I loved PC Wren’s 1924 classic Beau Geste and when I discovered that it was the first in a trilogy I knew I would have to read the other two. It has taken me more than five years, but a few weeks ago I finally got around to picking up the second book, Beau Sabreur, which was first published in 1926. Although this is a sequel to Beau Geste and features a few of the same characters, it’s not really a direct continuation of the story so would probably work as a standalone; however, some parts of the plot will make more sense if you have already read the previous book.
Beau Sabreur is divided into two sections and really is a book of two very distinct and different halves! The first half, Failure: The Making of a Beau Sabreur, is narrated by Major Henri de Beaujolais, whom you may remember as the French army officer who discovered the eerie abandoned fort at the beginning of Beau Geste. Henri’s narrative follows his early days with his regiment, the friends and enemies he makes, each of whom will have an impact on his future career, and the challenges he faces in settling into army life.
After completing his training, Henri is sent to North Africa with the cavalry where he has a series of adventures that wouldn’t be out of place in Lawrence of Arabia: camel rides across the desert; encounters with bands of Touareg robbers; and negotiations with Emirs and Viziers. It is here in the Sahara that Henri meets the beautiful Mary Vanbrugh, a guest of the colonel of the French-occupied city of Zaguig, who is ‘doing Algeria and seeing something of the desert’ with her brother and her maid-companion, Maudie. Henri is captivated by Miss Vanbrugh, but when the city comes under attack, he must decide whether she is more important to him than his duty to France.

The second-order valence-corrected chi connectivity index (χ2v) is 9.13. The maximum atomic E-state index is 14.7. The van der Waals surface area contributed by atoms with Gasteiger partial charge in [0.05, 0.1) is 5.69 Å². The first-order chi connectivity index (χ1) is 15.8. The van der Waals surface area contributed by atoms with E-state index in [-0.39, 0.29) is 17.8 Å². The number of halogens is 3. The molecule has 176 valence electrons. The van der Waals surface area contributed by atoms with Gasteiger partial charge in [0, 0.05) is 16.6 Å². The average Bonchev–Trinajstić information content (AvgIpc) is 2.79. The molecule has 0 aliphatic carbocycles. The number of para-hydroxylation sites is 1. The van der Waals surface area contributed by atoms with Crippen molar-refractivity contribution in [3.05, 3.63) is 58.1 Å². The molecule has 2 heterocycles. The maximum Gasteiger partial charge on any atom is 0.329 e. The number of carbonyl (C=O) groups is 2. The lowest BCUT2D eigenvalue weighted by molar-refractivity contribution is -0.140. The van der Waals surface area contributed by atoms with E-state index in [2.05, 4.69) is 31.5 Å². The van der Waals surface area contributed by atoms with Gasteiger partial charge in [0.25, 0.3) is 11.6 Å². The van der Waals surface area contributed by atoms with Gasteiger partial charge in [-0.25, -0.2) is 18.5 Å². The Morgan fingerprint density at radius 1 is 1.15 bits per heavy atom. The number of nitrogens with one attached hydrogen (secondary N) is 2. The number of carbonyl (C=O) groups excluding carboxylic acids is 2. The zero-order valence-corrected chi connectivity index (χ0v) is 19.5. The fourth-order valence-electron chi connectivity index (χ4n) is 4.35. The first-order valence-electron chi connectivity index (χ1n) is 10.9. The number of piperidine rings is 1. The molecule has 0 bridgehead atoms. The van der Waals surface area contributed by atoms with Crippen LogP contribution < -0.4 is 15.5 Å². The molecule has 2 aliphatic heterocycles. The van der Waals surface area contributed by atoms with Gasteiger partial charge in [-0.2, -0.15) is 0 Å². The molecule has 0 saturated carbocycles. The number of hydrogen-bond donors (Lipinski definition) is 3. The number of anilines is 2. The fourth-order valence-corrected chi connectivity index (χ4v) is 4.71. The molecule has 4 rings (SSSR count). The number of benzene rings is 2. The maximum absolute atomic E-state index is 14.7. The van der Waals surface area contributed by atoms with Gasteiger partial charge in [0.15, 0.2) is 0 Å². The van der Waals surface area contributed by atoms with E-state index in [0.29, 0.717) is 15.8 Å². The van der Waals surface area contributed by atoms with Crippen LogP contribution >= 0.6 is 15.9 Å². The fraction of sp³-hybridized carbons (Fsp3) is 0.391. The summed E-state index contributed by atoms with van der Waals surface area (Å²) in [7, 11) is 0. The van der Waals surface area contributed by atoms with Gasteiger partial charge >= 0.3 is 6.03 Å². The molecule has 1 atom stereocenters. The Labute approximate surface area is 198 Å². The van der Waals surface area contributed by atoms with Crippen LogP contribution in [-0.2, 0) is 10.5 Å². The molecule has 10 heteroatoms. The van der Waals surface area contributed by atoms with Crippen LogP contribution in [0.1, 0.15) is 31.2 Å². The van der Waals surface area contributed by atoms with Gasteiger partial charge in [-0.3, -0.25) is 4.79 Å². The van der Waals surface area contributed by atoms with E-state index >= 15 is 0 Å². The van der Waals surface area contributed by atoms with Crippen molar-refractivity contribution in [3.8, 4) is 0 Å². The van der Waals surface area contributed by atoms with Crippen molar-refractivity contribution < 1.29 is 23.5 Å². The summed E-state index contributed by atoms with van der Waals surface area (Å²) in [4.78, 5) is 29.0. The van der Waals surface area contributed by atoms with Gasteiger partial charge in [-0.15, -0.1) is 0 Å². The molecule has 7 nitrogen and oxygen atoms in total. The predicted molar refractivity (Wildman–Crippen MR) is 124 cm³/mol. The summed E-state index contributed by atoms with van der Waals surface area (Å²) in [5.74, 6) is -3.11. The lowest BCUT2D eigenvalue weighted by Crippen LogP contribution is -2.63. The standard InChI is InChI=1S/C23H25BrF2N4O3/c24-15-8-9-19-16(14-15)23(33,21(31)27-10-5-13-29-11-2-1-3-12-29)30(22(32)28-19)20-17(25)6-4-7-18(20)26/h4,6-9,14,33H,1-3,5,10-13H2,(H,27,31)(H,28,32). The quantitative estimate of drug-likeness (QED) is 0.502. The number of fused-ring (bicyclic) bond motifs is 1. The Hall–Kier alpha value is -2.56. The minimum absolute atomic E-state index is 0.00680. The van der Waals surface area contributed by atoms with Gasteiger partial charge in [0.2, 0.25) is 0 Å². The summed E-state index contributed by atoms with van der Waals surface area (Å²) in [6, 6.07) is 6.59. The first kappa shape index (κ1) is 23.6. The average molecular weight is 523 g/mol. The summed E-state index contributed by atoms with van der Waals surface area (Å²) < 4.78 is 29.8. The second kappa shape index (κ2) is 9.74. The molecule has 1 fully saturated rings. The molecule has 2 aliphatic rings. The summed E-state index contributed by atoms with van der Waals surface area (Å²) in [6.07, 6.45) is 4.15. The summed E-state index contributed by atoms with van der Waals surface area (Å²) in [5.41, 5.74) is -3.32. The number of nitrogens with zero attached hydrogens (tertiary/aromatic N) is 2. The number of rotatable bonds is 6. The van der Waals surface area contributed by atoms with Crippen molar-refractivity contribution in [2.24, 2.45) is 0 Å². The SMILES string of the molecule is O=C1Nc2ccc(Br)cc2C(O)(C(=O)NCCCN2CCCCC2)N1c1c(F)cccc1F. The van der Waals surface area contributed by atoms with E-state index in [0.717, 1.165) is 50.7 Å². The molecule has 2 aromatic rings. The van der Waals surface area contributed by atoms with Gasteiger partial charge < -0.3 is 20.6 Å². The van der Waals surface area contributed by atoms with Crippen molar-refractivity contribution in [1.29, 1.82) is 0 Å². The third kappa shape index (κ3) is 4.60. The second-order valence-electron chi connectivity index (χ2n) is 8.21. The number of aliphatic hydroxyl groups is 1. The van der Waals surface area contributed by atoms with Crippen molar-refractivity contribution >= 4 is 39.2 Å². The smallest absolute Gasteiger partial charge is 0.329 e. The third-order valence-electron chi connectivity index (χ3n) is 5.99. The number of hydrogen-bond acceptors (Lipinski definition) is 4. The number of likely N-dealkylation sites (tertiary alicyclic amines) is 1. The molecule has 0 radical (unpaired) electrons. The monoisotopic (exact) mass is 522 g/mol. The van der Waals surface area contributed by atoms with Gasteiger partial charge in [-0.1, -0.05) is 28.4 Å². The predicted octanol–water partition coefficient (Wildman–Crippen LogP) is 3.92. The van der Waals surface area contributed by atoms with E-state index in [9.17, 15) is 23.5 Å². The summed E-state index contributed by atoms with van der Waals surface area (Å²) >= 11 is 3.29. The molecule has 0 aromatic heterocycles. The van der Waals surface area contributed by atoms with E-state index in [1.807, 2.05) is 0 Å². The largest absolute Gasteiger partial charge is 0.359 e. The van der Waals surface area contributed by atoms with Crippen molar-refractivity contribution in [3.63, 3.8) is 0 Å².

I really enjoyed the first section of the book. Henri de Beaujolais is an engaging narrator and although his story encompasses serious themes of love, honour and duty, it is told with a lot of humour; I found the part where he visits a tailor to be fitted with his army uniform particularly funny. Bearing in mind that this is a novel written in the 1920s and some of the views on race and gender would be considered problematic today, I was pleased to find that Mary Vanbrugh is depicted as a courageous, independent and intelligent woman with a mind of her own (although Maudie, who dreams of being carried off on horseback by a handsome Sheikh, is less so). This first half comes to an end with a surprising plot twist that I hadn’t seen coming, before the whole style and tone of the novel changes entirely as we enter Part Two – Success: The Making of a Monarch.
The second half of the novel, sadly, didn’t live up to the promise of the first half. The focus moved away from Henri to concentrate on two of the characters from Beau Geste whom I liked in that book but didn’t care for in this one. The dry wit of Henri’s narrative was replaced by a much less subtle humour and I found the story in Part Two became quite tedious after the excitement and drama of Part One. I was still interested enough to keep reading to the end and I was rewarded with several more plot twists which made me glad I had persevered, but the abrupt change in the middle of the book didn’t work for me at all. I will probably still try the third book, Beau Ideal, and will hope for something more consistent from that one!